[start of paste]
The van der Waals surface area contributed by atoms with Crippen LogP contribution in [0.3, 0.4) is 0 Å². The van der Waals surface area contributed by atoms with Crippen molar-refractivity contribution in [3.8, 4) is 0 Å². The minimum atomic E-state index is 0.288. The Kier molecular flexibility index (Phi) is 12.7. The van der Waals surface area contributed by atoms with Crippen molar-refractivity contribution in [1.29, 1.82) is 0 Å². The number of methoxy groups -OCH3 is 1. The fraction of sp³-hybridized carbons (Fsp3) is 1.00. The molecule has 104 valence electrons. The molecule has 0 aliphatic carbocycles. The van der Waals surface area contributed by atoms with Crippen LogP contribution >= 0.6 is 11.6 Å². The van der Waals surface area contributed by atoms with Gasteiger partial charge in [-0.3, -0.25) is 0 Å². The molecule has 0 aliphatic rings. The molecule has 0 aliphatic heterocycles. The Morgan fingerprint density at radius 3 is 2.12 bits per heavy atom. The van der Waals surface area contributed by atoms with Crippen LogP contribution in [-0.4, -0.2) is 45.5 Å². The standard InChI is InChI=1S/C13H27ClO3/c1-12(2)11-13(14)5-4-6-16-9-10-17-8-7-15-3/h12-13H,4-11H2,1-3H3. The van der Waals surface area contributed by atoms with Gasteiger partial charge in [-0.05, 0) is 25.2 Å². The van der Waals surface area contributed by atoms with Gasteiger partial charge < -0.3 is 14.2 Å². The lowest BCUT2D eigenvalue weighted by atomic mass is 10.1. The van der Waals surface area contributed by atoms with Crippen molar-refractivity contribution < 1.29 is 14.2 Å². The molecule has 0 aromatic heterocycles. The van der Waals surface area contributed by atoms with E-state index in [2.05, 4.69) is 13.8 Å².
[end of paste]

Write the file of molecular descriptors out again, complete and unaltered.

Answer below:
The van der Waals surface area contributed by atoms with Crippen LogP contribution in [0.3, 0.4) is 0 Å². The van der Waals surface area contributed by atoms with Crippen molar-refractivity contribution in [3.8, 4) is 0 Å². The minimum atomic E-state index is 0.288. The Kier molecular flexibility index (Phi) is 12.7. The van der Waals surface area contributed by atoms with Crippen molar-refractivity contribution in [1.29, 1.82) is 0 Å². The number of methoxy groups -OCH3 is 1. The fraction of sp³-hybridized carbons (Fsp3) is 1.00. The molecule has 104 valence electrons. The molecule has 0 aliphatic carbocycles. The van der Waals surface area contributed by atoms with Crippen LogP contribution >= 0.6 is 11.6 Å². The van der Waals surface area contributed by atoms with Gasteiger partial charge in [-0.3, -0.25) is 0 Å². The molecule has 0 aliphatic rings. The molecule has 0 aliphatic heterocycles. The Morgan fingerprint density at radius 3 is 2.12 bits per heavy atom. The van der Waals surface area contributed by atoms with Crippen LogP contribution in [-0.4, -0.2) is 45.5 Å². The standard InChI is InChI=1S/C13H27ClO3/c1-12(2)11-13(14)5-4-6-16-9-10-17-8-7-15-3/h12-13H,4-11H2,1-3H3. The van der Waals surface area contributed by atoms with Gasteiger partial charge in [-0.05, 0) is 25.2 Å². The van der Waals surface area contributed by atoms with Gasteiger partial charge < -0.3 is 14.2 Å². The lowest BCUT2D eigenvalue weighted by atomic mass is 10.1. The van der Waals surface area contributed by atoms with Crippen molar-refractivity contribution < 1.29 is 14.2 Å². The molecule has 0 aromatic heterocycles. The van der Waals surface area contributed by atoms with E-state index in [2.05, 4.69) is 13.8 Å².